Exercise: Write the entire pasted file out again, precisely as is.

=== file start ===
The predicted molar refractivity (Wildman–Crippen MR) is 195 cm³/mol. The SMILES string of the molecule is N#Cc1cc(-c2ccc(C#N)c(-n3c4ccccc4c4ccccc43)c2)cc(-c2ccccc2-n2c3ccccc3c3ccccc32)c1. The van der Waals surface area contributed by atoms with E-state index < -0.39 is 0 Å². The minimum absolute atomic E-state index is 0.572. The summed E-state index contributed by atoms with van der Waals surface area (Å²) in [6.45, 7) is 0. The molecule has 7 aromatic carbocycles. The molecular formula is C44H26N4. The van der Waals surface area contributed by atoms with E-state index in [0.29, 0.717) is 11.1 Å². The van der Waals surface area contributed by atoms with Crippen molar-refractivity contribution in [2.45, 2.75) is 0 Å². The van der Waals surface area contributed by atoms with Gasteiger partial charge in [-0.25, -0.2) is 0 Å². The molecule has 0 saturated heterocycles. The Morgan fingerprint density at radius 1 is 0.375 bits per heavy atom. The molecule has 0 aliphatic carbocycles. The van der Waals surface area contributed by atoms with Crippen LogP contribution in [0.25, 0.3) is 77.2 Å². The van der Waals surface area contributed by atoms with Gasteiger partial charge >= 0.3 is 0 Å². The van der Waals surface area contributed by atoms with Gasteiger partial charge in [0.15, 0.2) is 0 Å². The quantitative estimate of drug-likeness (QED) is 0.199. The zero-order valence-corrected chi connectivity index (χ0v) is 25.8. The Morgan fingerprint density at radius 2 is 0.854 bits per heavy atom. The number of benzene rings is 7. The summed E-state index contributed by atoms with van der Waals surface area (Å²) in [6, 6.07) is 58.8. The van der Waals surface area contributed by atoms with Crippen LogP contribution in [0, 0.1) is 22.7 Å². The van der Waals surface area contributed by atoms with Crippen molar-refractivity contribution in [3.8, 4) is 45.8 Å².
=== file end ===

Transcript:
The predicted molar refractivity (Wildman–Crippen MR) is 195 cm³/mol. The SMILES string of the molecule is N#Cc1cc(-c2ccc(C#N)c(-n3c4ccccc4c4ccccc43)c2)cc(-c2ccccc2-n2c3ccccc3c3ccccc32)c1. The van der Waals surface area contributed by atoms with E-state index < -0.39 is 0 Å². The minimum absolute atomic E-state index is 0.572. The summed E-state index contributed by atoms with van der Waals surface area (Å²) in [6.45, 7) is 0. The molecule has 7 aromatic carbocycles. The molecular formula is C44H26N4. The van der Waals surface area contributed by atoms with E-state index in [0.29, 0.717) is 11.1 Å². The van der Waals surface area contributed by atoms with Crippen molar-refractivity contribution in [2.45, 2.75) is 0 Å². The van der Waals surface area contributed by atoms with Gasteiger partial charge in [-0.25, -0.2) is 0 Å². The molecule has 0 saturated heterocycles. The Morgan fingerprint density at radius 1 is 0.375 bits per heavy atom. The molecule has 0 aliphatic carbocycles. The van der Waals surface area contributed by atoms with Crippen LogP contribution in [0.25, 0.3) is 77.2 Å². The van der Waals surface area contributed by atoms with Gasteiger partial charge >= 0.3 is 0 Å². The van der Waals surface area contributed by atoms with Gasteiger partial charge in [0.15, 0.2) is 0 Å². The quantitative estimate of drug-likeness (QED) is 0.199. The zero-order valence-corrected chi connectivity index (χ0v) is 25.8. The Morgan fingerprint density at radius 2 is 0.854 bits per heavy atom. The number of benzene rings is 7. The summed E-state index contributed by atoms with van der Waals surface area (Å²) in [6, 6.07) is 58.8. The van der Waals surface area contributed by atoms with Crippen LogP contribution in [0, 0.1) is 22.7 Å². The van der Waals surface area contributed by atoms with Crippen molar-refractivity contribution in [3.8, 4) is 45.8 Å².